Extending communist revolution

Creating an organizational rallying point to support and foment communist revolution wherever appropriate and providing instruction and issuing direction and funds to non-Russian Communist parties.
Founded in Petrograd in 1919 at an international communist party conference chaired by Lenin, its purpose was to extend the Communist revolution beyond Russia as an element of Soviet foreign policy. The strategy served its purpose by providing the organizational structure and activity. It was dissolved in 1943 when the former USSR became an allied power in World War II.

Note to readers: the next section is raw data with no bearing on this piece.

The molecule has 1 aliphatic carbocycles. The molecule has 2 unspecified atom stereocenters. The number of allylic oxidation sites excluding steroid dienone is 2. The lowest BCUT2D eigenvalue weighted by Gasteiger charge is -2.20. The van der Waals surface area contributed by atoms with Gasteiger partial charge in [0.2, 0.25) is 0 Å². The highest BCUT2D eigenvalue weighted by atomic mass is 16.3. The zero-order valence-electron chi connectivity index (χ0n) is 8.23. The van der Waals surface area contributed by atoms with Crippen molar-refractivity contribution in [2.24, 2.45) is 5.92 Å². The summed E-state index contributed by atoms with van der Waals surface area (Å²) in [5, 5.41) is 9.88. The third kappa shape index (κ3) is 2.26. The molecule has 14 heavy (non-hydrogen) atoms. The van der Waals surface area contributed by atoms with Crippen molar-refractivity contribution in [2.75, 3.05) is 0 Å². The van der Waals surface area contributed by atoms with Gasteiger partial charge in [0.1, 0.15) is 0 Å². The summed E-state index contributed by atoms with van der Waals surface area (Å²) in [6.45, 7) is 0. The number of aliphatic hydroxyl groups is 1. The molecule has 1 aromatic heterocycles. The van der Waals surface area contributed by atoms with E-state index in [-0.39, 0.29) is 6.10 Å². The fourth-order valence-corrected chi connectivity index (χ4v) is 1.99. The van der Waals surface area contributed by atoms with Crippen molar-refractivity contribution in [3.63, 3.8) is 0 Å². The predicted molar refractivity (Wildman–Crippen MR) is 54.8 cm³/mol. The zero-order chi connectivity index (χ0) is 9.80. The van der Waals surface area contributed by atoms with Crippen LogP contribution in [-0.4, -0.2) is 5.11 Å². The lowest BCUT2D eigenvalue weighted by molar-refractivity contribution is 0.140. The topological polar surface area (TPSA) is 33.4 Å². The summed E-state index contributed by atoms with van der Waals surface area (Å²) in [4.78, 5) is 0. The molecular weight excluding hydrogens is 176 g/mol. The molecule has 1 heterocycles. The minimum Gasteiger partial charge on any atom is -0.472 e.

Delegates forming communist parties in the US, UK, Poland, Sweden and several Balkan states attended the founding conference and later drew support for local revolutionary activity from the organization.
The strategy was useful in maintaining conformity of foreign parties with the tenets of the Soviet Communist revolution. It served as both a binding agent and a promoter of revolutionary activity.
Counter Claim:
1. The limited range of the strategy, that is to the specifically Soviet communist form and ideology conflicted with the concept of an international political organization.

2. Because it was an element of Soviet foreign policy, its proponents outside the former USSR exposed themselves as subversive agents of a foreign power.

3. History has now given the world several denominations of Communism. To some degree, the strategy led to its own demise.

Facilitated by:
Type Classification:
D: Detailed strategies